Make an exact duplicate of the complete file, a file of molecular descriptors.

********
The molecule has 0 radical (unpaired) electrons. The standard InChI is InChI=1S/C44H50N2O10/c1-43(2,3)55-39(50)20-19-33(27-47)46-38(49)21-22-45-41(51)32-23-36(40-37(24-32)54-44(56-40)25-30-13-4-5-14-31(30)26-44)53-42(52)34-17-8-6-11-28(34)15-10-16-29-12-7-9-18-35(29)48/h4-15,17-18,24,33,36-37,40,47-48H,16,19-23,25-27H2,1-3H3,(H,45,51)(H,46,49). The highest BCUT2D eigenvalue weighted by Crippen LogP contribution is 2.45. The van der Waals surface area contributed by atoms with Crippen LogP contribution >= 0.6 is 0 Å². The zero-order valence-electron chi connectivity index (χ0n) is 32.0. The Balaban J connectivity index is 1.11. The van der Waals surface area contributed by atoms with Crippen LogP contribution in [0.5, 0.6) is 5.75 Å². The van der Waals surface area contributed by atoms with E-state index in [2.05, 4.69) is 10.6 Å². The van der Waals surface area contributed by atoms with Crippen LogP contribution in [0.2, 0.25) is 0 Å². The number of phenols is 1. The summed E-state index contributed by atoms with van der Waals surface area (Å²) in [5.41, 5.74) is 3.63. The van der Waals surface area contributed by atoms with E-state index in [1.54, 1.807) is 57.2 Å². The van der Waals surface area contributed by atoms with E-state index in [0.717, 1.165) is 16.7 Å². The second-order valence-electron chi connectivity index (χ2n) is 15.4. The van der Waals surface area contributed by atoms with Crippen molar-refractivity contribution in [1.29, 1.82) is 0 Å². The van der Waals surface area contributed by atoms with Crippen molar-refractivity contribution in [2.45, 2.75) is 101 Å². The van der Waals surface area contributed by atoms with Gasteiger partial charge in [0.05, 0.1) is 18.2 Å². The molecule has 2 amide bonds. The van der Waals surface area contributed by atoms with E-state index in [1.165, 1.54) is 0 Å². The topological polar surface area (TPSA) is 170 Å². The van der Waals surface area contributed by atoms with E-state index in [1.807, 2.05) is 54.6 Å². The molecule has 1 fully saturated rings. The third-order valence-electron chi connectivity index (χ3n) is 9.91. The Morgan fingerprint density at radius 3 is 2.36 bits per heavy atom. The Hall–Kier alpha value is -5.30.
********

The molecule has 0 radical (unpaired) electrons. The standard InChI is InChI=1S/C44H50N2O10/c1-43(2,3)55-39(50)20-19-33(27-47)46-38(49)21-22-45-41(51)32-23-36(40-37(24-32)54-44(56-40)25-30-13-4-5-14-31(30)26-44)53-42(52)34-17-8-6-11-28(34)15-10-16-29-12-7-9-18-35(29)48/h4-15,17-18,24,33,36-37,40,47-48H,16,19-23,25-27H2,1-3H3,(H,45,51)(H,46,49). The highest BCUT2D eigenvalue weighted by Crippen LogP contribution is 2.45. The van der Waals surface area contributed by atoms with Crippen LogP contribution >= 0.6 is 0 Å². The zero-order valence-electron chi connectivity index (χ0n) is 32.0. The Balaban J connectivity index is 1.11. The van der Waals surface area contributed by atoms with Crippen LogP contribution in [0.5, 0.6) is 5.75 Å². The van der Waals surface area contributed by atoms with E-state index in [2.05, 4.69) is 10.6 Å². The van der Waals surface area contributed by atoms with Crippen LogP contribution in [0.2, 0.25) is 0 Å². The number of phenols is 1. The summed E-state index contributed by atoms with van der Waals surface area (Å²) in [5.41, 5.74) is 3.63. The van der Waals surface area contributed by atoms with E-state index in [1.54, 1.807) is 57.2 Å². The van der Waals surface area contributed by atoms with E-state index in [0.717, 1.165) is 16.7 Å². The second-order valence-electron chi connectivity index (χ2n) is 15.4. The van der Waals surface area contributed by atoms with Crippen molar-refractivity contribution in [1.29, 1.82) is 0 Å². The van der Waals surface area contributed by atoms with Crippen molar-refractivity contribution in [2.45, 2.75) is 101 Å². The van der Waals surface area contributed by atoms with Gasteiger partial charge in [0.05, 0.1) is 18.2 Å². The molecule has 2 amide bonds. The van der Waals surface area contributed by atoms with E-state index in [1.165, 1.54) is 0 Å². The topological polar surface area (TPSA) is 170 Å². The van der Waals surface area contributed by atoms with E-state index in [1.807, 2.05) is 54.6 Å². The molecule has 1 fully saturated rings. The third-order valence-electron chi connectivity index (χ3n) is 9.91. The Morgan fingerprint density at radius 3 is 2.36 bits per heavy atom. The Hall–Kier alpha value is -5.30.